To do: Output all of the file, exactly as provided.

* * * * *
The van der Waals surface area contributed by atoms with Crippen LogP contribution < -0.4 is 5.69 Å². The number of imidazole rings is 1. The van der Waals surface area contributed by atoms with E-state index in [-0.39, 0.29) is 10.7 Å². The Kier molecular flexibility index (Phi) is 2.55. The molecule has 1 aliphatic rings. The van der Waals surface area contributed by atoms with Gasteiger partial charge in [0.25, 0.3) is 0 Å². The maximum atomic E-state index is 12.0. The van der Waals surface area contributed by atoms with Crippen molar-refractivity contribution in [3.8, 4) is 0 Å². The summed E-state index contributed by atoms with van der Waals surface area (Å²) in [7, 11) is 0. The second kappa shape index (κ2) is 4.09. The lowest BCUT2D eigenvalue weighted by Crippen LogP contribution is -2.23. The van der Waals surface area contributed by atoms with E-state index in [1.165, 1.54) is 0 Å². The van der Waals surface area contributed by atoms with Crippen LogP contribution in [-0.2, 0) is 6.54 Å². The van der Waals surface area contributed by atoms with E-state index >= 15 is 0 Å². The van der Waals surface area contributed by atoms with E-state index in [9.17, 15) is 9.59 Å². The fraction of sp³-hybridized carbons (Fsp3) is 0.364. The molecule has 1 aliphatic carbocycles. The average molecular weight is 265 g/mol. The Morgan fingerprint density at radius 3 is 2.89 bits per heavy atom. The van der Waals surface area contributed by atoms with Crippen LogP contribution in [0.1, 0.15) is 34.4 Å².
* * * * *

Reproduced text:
The van der Waals surface area contributed by atoms with Crippen LogP contribution < -0.4 is 5.69 Å². The number of imidazole rings is 1. The van der Waals surface area contributed by atoms with E-state index in [-0.39, 0.29) is 10.7 Å². The Kier molecular flexibility index (Phi) is 2.55. The molecule has 1 aliphatic rings. The van der Waals surface area contributed by atoms with Gasteiger partial charge in [0.25, 0.3) is 0 Å². The maximum atomic E-state index is 12.0. The van der Waals surface area contributed by atoms with Crippen molar-refractivity contribution in [3.8, 4) is 0 Å². The summed E-state index contributed by atoms with van der Waals surface area (Å²) in [7, 11) is 0. The second kappa shape index (κ2) is 4.09. The lowest BCUT2D eigenvalue weighted by Crippen LogP contribution is -2.23. The van der Waals surface area contributed by atoms with E-state index in [1.165, 1.54) is 0 Å². The van der Waals surface area contributed by atoms with Crippen LogP contribution in [-0.2, 0) is 6.54 Å². The van der Waals surface area contributed by atoms with E-state index >= 15 is 0 Å². The van der Waals surface area contributed by atoms with E-state index in [9.17, 15) is 9.59 Å². The fraction of sp³-hybridized carbons (Fsp3) is 0.364. The molecule has 1 aliphatic carbocycles. The average molecular weight is 265 g/mol. The Morgan fingerprint density at radius 3 is 2.89 bits per heavy atom. The van der Waals surface area contributed by atoms with Crippen LogP contribution in [0.1, 0.15) is 34.4 Å².